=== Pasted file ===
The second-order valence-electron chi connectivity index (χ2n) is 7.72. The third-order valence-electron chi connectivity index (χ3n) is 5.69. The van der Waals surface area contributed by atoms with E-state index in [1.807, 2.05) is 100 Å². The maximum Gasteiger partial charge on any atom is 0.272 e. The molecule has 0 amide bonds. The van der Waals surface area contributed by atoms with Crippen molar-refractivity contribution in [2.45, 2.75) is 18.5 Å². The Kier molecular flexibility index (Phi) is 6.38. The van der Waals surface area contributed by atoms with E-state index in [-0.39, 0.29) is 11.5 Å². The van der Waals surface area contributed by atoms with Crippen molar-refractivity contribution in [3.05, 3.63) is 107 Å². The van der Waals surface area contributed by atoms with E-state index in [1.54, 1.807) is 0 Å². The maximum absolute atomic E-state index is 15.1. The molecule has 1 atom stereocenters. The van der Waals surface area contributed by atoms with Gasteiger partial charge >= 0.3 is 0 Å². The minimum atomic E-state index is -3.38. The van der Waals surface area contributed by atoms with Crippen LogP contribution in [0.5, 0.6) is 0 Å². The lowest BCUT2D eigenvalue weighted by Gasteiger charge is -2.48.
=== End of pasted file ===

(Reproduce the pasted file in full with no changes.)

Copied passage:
The second-order valence-electron chi connectivity index (χ2n) is 7.72. The third-order valence-electron chi connectivity index (χ3n) is 5.69. The van der Waals surface area contributed by atoms with E-state index in [1.807, 2.05) is 100 Å². The maximum Gasteiger partial charge on any atom is 0.272 e. The molecule has 0 amide bonds. The van der Waals surface area contributed by atoms with Crippen molar-refractivity contribution in [2.45, 2.75) is 18.5 Å². The Kier molecular flexibility index (Phi) is 6.38. The van der Waals surface area contributed by atoms with E-state index in [-0.39, 0.29) is 11.5 Å². The van der Waals surface area contributed by atoms with Crippen molar-refractivity contribution in [3.05, 3.63) is 107 Å². The van der Waals surface area contributed by atoms with E-state index in [1.54, 1.807) is 0 Å². The maximum absolute atomic E-state index is 15.1. The molecule has 1 atom stereocenters. The van der Waals surface area contributed by atoms with Gasteiger partial charge >= 0.3 is 0 Å². The minimum atomic E-state index is -3.38. The van der Waals surface area contributed by atoms with Crippen LogP contribution in [0.5, 0.6) is 0 Å². The lowest BCUT2D eigenvalue weighted by Gasteiger charge is -2.48.